Machines have already taken over hard labor (manual work), clerical jobs (organizing work), logistics/analysis jobs (thinking work), state-sponsored remote killing (military work), surveillance (security work), and soon will take over fields like driving (real time life-critical work). In a world where machines will know more, analyze better, and be far cheaper than humans, it is hard to imagine what the best skill sets will be – even fields like art and music are not immune to the effects, as AI paintings and music compositions have already been shown to be comparable to human endeavors.
Nobody knows for sure what the new workplace will look like in 15 years – all I know is that it will be very different from today’s, and the skills required in the future will likely not be what is being taught in schools now. A diploma, once a certified stamp of approval, no longer offers a foot in the door, as technology enables employers to evaluate candidates with far more insight. Google, one of the leaders in innovation, used to have first pick from top graduates of elite universities. Yet today, a Computer Science degree isn’t even required for a software engineer or product manager position. In fact, 15% of new hires don’t even have a college degree. Why? Your GitHub code base tells Google far more about your coding proficiency than any degree or resume could.
Technology will make more jobs obsolete, and our kids will have to be far more flexible switching careers – something our generation is loath to do as we age. Indeed, coping with change seems to be another essential skill that needs to be taught, yet those most adept and comfortable with change are rarely in our education system. The Sergey Brins and Elon Musks of the world are more likely gaining accolades and wealth by innovating and transforming the world, rather than being in an massive education bureaucracy thanklessly fighting for change. George Bernard Shaw once said, “those who can, do; those who can’t, teach”. Disparaging as it may sound, I believe it says more about how we undervalue teachers in our society than the intentions and abilities of those who teach.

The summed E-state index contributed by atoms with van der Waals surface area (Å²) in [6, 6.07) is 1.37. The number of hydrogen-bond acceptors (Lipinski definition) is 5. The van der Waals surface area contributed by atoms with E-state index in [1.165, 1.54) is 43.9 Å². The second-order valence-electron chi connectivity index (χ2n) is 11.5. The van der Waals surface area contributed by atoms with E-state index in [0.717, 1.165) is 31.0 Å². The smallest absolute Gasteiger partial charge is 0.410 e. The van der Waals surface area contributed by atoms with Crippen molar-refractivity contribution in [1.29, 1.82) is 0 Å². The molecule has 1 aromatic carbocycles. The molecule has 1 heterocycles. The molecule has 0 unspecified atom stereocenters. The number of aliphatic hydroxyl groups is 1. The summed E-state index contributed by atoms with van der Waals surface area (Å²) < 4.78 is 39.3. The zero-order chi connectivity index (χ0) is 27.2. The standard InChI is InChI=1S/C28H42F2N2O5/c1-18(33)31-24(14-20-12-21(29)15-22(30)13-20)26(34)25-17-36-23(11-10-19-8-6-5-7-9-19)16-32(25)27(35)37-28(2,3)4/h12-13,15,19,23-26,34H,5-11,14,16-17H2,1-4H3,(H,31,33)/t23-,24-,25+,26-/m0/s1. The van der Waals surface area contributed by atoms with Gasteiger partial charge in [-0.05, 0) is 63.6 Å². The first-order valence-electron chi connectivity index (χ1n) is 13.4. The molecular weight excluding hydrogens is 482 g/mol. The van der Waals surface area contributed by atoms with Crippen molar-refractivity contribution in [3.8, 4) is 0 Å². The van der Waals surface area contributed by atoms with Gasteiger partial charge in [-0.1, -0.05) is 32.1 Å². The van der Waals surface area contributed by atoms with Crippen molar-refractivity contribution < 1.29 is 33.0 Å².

Perhaps more alarming than the dearth of innovation in schools, is the unwillingness to acknowledge the inadequacy of current education policy, much less muster the political will to reform it. The saving grace is that globally speaking, nobody is really rethinking and reforming their education system, so everybody is equally unprepared. Although one might argue that this can be said of most generations, the difference is that the stakes are higher now, since many career paths will no longer exist even though our system pretends that they will.
It’s been said that our generation questions tradition, the next generation knows no tradition, and the previous generation knows no question. This gross exaggeration contains nuggets of truth, as I think that all generations held this sentiment at some point. Yet, muttering about “kids these days” and caricaturing them as snowflakes who have never seen typewriters or even TV static, is living in the past. It seems that the best way to give our next generation what we were not afforded, is to properly prepare them for life in the 21st Century instead of the 17th. It requires us to set aside our personal experiences, and carefully examine what we are trying to achieve for them, even if it means reluctantly admitting that our own journeys may not be useful, adequate, or relevant. Questioning tradition can be uncomfortable (especially if we’re part of it), but that’s how progress is made. Our next generation needs to be comfortable being uncomfortable, to embrace the change that technology will undoubtedly bring. Facing these changes ahead we can no longer afford to make progress the traditional way, namely, funeral by funeral. Of course, someone else’s funeral, by definition.
The opinions expressed above are undoubtedly unpopular, as they should make any parent, already anxious, uncertain, and uneasy, even more uncomfortable. After all, parenting is a touchy subject. The mere suggestion that we could be, even collectively, on the wrong track, can be taken personally. To make things worse, questioning the value of past personal experiences in today’s world could be easily misconstrued as me discounting those cherished personal journeys, although that is neither the substance nor the intention. Context matters. Similarly, much like how our past experiences may not work well today, our past actions shouldn’t be viewed through today’s moral lens. Because when looking back, even seemingly imperceptible progress can accumulate enough to surprise us.